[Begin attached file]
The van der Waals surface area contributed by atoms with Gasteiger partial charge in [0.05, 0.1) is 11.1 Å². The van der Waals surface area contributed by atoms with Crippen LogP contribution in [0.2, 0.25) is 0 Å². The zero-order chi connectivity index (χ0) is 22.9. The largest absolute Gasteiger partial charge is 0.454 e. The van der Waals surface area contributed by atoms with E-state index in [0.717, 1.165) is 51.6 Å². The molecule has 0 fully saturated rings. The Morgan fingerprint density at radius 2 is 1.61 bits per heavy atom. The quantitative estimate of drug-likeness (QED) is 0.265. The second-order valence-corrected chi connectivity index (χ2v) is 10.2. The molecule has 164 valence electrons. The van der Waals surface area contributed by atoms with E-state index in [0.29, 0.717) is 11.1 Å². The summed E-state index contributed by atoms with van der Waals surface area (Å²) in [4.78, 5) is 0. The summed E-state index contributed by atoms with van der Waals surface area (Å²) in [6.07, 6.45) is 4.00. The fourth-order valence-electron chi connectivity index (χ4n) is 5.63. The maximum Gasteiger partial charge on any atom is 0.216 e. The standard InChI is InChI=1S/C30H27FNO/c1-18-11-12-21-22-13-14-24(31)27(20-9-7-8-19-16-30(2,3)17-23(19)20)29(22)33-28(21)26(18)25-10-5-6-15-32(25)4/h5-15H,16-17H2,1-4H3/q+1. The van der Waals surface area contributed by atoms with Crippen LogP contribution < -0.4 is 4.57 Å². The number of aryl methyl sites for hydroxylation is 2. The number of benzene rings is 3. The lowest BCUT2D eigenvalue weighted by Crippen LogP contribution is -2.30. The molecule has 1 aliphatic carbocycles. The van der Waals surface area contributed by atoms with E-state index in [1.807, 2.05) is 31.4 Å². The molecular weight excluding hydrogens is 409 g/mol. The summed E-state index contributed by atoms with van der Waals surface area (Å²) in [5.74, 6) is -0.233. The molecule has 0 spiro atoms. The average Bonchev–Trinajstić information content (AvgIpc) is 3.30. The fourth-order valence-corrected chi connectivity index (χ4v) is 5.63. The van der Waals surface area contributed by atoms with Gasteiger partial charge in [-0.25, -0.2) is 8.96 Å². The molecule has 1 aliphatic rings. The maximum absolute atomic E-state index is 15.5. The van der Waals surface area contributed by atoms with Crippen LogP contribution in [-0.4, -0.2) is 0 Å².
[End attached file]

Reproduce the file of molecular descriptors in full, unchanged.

The van der Waals surface area contributed by atoms with Gasteiger partial charge in [0.05, 0.1) is 11.1 Å². The van der Waals surface area contributed by atoms with Crippen LogP contribution in [0.2, 0.25) is 0 Å². The zero-order chi connectivity index (χ0) is 22.9. The largest absolute Gasteiger partial charge is 0.454 e. The van der Waals surface area contributed by atoms with E-state index in [0.717, 1.165) is 51.6 Å². The molecule has 0 fully saturated rings. The Morgan fingerprint density at radius 2 is 1.61 bits per heavy atom. The quantitative estimate of drug-likeness (QED) is 0.265. The second-order valence-corrected chi connectivity index (χ2v) is 10.2. The molecule has 164 valence electrons. The van der Waals surface area contributed by atoms with E-state index in [0.29, 0.717) is 11.1 Å². The summed E-state index contributed by atoms with van der Waals surface area (Å²) in [4.78, 5) is 0. The summed E-state index contributed by atoms with van der Waals surface area (Å²) in [6.07, 6.45) is 4.00. The fourth-order valence-electron chi connectivity index (χ4n) is 5.63. The maximum Gasteiger partial charge on any atom is 0.216 e. The standard InChI is InChI=1S/C30H27FNO/c1-18-11-12-21-22-13-14-24(31)27(20-9-7-8-19-16-30(2,3)17-23(19)20)29(22)33-28(21)26(18)25-10-5-6-15-32(25)4/h5-15H,16-17H2,1-4H3/q+1. The van der Waals surface area contributed by atoms with Crippen LogP contribution < -0.4 is 4.57 Å². The number of aryl methyl sites for hydroxylation is 2. The number of benzene rings is 3. The lowest BCUT2D eigenvalue weighted by Crippen LogP contribution is -2.30. The molecule has 1 aliphatic carbocycles. The van der Waals surface area contributed by atoms with E-state index in [1.807, 2.05) is 31.4 Å². The molecular weight excluding hydrogens is 409 g/mol. The summed E-state index contributed by atoms with van der Waals surface area (Å²) in [5.74, 6) is -0.233. The molecule has 0 spiro atoms. The average Bonchev–Trinajstić information content (AvgIpc) is 3.30. The fourth-order valence-corrected chi connectivity index (χ4v) is 5.63. The van der Waals surface area contributed by atoms with Gasteiger partial charge in [-0.25, -0.2) is 8.96 Å². The molecule has 1 aliphatic rings. The maximum absolute atomic E-state index is 15.5. The van der Waals surface area contributed by atoms with Crippen LogP contribution in [-0.4, -0.2) is 0 Å².